Second part of the chapter dedicated to the comfort of the singer when recording vocals. After discussing the place last week, today you'll see some really nice tricks that will allow the singer to feel more at home easily.
Today’s idea relies on a relatively basic and simple reflection: the experience of recording in a studio is not natural to the musician, generally speaking. To put a remedy to that, it would be logical to try to emulate as close as possible the conditions where he/she is used to performing, isn’t it? Well, what do you know, there are some nifty tricks to achieve that which I think are particularly effective.
First of all, it would be good to know in which “social” context the singer feels more comfortable when singing. Is he/she the type who likes to sing on his/her own in the bedroom? Or does he/she like to have his/her friends around? Does he/she need the excitement of a live show to get the best performance out of his/her vocal chords?
Depending on the answer to this questions you will be able to know how to deal with the recording sessions with him/her. In the first case you would need to limit the presence of other people during the session to the strict minimum. Ideally it would be only he/she and you and you could even try to make the singer feel that you are not looking at him/her during the takes. In the second case, the presence of his/her friends give him/her reassurance. Finally, for stage junkies, a small audience picked on the fly ought to be more than enough to get him/her ready for the show.
All of this might seem like a triviality, but I promise that it systematically makes a huge difference on the performances of the vocal recordings I’m involved in!
Another trick that might work, if the singer is used to playing with an instrument, is to let him/her play the instrument while recording. If he/she is more used to accompany himself while playing, why shouldn’t you let him/her do it? Besides the comfort it represents, you could actually kill two birds with one stone if you have enough gear to record the vocals and the instrument at the same time. The flip side is the eventual bleed issues that may arise, but there’s a way to reduce this to the minimum. If the singer plays electric guitar at the same time, you could just track the guitar with a DI box and send the return to his/her headphones through a virtual amp, for instance. If it’s an acoustic guitar we’re talking about, you could play with the polar patterns of the mics to reduce crosstalk, as I’ve mentioned in a previous article. If the singer plays piano, ask him/her to play a master keyboard with a virtual instrument rather than a real piano. It’s certainly not the same but it will bring him/her closer to his/her comfort zone. I guess you get the idea: despite any eventual crosstalk issues, if the singer feels more at ease playing an instrument when performing, let him/her do it and try to minimize bleed as much as you can. Trust me, the jump in quality of the performance is worth it.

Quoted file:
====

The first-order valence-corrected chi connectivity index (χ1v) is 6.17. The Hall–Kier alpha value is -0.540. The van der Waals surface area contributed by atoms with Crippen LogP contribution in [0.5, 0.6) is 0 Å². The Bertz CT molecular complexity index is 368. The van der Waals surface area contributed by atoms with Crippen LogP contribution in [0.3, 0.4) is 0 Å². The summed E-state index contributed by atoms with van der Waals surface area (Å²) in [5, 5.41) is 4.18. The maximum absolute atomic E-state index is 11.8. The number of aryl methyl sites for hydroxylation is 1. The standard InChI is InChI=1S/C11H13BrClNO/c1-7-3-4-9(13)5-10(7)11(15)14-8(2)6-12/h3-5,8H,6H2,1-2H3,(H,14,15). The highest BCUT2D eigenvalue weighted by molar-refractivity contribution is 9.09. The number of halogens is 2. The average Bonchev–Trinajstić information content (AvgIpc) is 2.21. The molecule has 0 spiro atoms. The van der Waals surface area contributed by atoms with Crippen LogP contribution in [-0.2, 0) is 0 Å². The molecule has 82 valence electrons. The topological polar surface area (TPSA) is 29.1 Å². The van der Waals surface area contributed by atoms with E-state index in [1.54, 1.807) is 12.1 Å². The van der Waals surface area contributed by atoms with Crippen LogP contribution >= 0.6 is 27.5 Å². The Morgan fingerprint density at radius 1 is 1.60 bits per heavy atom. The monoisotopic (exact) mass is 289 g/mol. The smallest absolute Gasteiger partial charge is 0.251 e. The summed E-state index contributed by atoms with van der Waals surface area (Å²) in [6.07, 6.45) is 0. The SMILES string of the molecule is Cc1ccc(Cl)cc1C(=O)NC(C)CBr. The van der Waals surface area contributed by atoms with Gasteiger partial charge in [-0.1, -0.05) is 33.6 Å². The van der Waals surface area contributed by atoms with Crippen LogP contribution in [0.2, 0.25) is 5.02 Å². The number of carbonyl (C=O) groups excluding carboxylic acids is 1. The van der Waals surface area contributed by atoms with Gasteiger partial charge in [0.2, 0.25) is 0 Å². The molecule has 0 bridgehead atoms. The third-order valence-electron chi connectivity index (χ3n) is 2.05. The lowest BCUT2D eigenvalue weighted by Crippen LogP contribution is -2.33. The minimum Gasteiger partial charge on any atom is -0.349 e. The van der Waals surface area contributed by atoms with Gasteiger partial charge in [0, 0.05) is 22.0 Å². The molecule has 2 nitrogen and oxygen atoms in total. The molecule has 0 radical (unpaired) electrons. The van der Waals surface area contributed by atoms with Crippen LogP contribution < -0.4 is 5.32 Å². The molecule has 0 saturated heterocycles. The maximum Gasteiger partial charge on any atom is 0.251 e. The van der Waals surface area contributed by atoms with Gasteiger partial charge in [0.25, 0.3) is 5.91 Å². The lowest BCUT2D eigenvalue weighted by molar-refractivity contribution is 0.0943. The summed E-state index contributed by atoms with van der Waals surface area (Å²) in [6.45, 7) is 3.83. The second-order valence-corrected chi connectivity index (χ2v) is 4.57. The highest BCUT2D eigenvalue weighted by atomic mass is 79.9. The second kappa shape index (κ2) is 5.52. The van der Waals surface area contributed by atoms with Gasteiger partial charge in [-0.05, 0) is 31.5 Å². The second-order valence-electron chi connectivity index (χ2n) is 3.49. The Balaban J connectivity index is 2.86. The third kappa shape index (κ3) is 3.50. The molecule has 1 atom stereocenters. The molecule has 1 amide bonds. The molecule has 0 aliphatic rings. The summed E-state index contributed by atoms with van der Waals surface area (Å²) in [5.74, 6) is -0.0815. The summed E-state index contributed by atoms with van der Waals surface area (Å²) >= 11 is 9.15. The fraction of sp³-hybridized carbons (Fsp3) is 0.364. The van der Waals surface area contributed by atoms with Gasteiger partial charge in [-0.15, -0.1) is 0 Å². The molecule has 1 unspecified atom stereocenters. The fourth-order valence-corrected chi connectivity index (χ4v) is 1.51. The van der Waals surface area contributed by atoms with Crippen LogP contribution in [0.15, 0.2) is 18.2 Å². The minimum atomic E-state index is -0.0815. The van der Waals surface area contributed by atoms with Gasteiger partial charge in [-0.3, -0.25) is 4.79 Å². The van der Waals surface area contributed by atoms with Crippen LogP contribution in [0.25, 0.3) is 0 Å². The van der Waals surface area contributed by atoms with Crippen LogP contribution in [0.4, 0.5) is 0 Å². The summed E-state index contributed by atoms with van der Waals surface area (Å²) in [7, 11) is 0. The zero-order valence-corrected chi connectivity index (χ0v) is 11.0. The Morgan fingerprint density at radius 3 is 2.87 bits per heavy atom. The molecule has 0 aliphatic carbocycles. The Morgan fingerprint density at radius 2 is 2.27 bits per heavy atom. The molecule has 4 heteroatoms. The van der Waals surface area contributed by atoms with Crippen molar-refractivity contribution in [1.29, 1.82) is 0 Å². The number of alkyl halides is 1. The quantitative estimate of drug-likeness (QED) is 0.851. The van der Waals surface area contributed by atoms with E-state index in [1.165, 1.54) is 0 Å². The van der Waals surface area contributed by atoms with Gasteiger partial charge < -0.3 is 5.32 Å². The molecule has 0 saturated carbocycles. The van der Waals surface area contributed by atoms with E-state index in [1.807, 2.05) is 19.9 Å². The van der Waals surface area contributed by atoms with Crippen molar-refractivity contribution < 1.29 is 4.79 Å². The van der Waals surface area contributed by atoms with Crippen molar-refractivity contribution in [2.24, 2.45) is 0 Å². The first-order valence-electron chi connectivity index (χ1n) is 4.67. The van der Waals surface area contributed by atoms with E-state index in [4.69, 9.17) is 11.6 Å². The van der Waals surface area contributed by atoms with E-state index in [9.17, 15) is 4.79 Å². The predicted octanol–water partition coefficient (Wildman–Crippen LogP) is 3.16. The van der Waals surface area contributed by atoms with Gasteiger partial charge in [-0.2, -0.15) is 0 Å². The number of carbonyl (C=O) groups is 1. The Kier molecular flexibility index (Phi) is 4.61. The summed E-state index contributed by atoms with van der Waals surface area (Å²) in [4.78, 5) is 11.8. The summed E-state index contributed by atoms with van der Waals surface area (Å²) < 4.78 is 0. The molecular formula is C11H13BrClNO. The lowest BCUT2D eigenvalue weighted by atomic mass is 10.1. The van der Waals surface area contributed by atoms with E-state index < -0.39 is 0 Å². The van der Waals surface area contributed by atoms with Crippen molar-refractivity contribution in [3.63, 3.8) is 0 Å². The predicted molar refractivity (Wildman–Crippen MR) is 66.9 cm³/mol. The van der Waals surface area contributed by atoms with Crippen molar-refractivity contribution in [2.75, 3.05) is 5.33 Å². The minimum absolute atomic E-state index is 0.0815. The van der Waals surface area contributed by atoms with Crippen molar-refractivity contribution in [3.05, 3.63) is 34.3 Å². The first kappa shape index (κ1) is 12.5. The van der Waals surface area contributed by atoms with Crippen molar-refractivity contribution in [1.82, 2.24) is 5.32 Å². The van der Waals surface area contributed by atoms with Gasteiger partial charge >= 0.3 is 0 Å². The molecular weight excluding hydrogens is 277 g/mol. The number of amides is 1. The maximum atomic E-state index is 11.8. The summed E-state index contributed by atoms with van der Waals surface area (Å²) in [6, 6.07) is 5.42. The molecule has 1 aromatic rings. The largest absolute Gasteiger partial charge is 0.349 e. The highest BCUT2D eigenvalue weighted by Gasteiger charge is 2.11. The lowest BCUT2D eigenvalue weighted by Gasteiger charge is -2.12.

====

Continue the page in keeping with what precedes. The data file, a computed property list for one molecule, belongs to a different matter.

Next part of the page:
And that’s it for today. Next week we’ll close this chapter dedicated to the comfort of the singer by looking at the gear in itself.